Photo Courtesy of S&R/Pihl, a Joint Venture
New steel arches for a new Pawtucket River Bridge were rolled and jacked into place in a scheme devised to shave time off a project delayed by difficult access conditions and other issues.

An $81-million steel arch bridge project, now in its third year and third phase, has featured both high-fives and hand-wringing in Rhode Island. Completion of a new 352-ft-long open spandrel Pawtucket River Bridge, with three structures, is now slated for August rather than June. Innovative methods helped make up for time lost to access constraints and other hurdles for a joint venture of S&R Corp. and Pihl Inc.

The new bridge structures will replace the three original 690-ft-long, 54-year-old steel-plate girder structures that span the Seekonk River and two local streets, taking Interstate 95 traffic off the old structures in stages.

Constructing three new structures for the new I-95 crossing while managing traffic flow and truck detours for the old crossing that carries 185,000 cars daily has been the greatest challenge, says Frank Corrao, chief engineer at the Rhode Island Dept. of Transportation. "All trucks had to take the bypass from north 295 or get off the ramps just before the bridges to travel city streets," he says. Three lanes in each direction were maintained throughout the entire project.

After completing the first new structure last spring in Phase 1, the joint venture decided to utilized an innovative arch roll-in method, designed by McNary, Bergeron & Associates, for the second and third structures. "Our [original] plan to use cranes would have prohibited us from working on mechanical stabilized earthwalls concurrently, so [joint venture personel] developed a slider system," says Frank Salmon, JV project manager.

Jim Bergeron, principal engineer with McNary, Bergeron & Associates, says it took three months to design the second span's arch roll using 3D software. Preassembly, sliding of the arch and jacking took place last fall in Phase 2. "Since an old highway runs between the new and the old bridges, access was difficult, so crews built a staging area south of the new Phase 1 structure, then built arches on a temporary sliding system," Bergeron says.

After the old I-95 northbound structure was demolished, crews slid the new arches about 200 ft north on a rail system directly under the active roadway, then jacked the arches into place and onto bearings using 150-lb hollow-core hydraulic jacks and high-strength threaded bars. "There was a lot of hand-wringing," Bergeron recalls. "We knew building this way would save time, but it was tough to convince the bridge owner and some of our own people that this could be done," he says. "When lifting 400 tons, people tend to get a little tense." But after the successful Phase 2 slide, "it was a major accomplishment to lift the 18-ton posting so truck traffic can utilize I-95," following five years of detouring.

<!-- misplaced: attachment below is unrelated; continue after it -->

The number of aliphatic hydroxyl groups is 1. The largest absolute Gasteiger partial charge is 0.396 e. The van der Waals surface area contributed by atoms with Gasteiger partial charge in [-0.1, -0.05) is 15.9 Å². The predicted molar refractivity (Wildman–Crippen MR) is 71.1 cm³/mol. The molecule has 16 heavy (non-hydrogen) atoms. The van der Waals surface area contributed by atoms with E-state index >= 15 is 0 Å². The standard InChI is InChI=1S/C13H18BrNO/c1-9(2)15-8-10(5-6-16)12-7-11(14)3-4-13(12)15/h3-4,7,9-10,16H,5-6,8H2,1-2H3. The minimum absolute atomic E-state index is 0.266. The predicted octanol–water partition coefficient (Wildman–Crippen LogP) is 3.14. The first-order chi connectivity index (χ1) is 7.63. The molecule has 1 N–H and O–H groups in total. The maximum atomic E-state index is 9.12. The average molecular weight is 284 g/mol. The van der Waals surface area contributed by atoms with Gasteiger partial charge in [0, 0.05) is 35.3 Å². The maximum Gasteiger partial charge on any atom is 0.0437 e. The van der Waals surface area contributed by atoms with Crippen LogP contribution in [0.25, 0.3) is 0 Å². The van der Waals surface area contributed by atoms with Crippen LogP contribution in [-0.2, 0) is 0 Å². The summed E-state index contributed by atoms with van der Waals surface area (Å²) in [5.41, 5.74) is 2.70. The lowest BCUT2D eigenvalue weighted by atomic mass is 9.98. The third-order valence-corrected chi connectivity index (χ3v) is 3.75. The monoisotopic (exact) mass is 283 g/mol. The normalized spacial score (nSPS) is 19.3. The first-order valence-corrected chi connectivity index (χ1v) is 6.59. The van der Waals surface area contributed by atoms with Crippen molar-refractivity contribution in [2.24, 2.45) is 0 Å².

The third structure rolled into place this month. In the rest of Phase 3, the old I-95 south structure will be demolished and rebuilt before opening the first structure as a collector/distributor road to accommodate traffic to and from local streets. Crews will build two sets of median barriers following completion of the new southbound structure.

The overall four-month delay led to mediation, which RIDOT says successfully led to the new August completion date. The JV would face $45,000 per day for incentive/disincentive and $12,500 for liquidated damages, Corrao says.

Some of the delays arose from a difference in expectations based on a set of plan design dimensions, Corrao says. One delay of about six weeks occurred from misalignment of two spandrel columns due to an apparent fabrication problem. "We took two stringers off, plumbed up the spandrels with beveled shim plates and corrected the plumbness in the spandrels, prior to opening the first phase bridge," Salmon says. There was also an issue with a deflection of the spandrel columns, which caused an additional delay.

The general contractor has also successfully contested two citations issued by the Occupational Safety and Health Administration last June for a total of $60,900 for inadequate rescue and fall safeguards. The contractor says one fine was thrown out, and OSHA has proposed reducing the other to $6,000.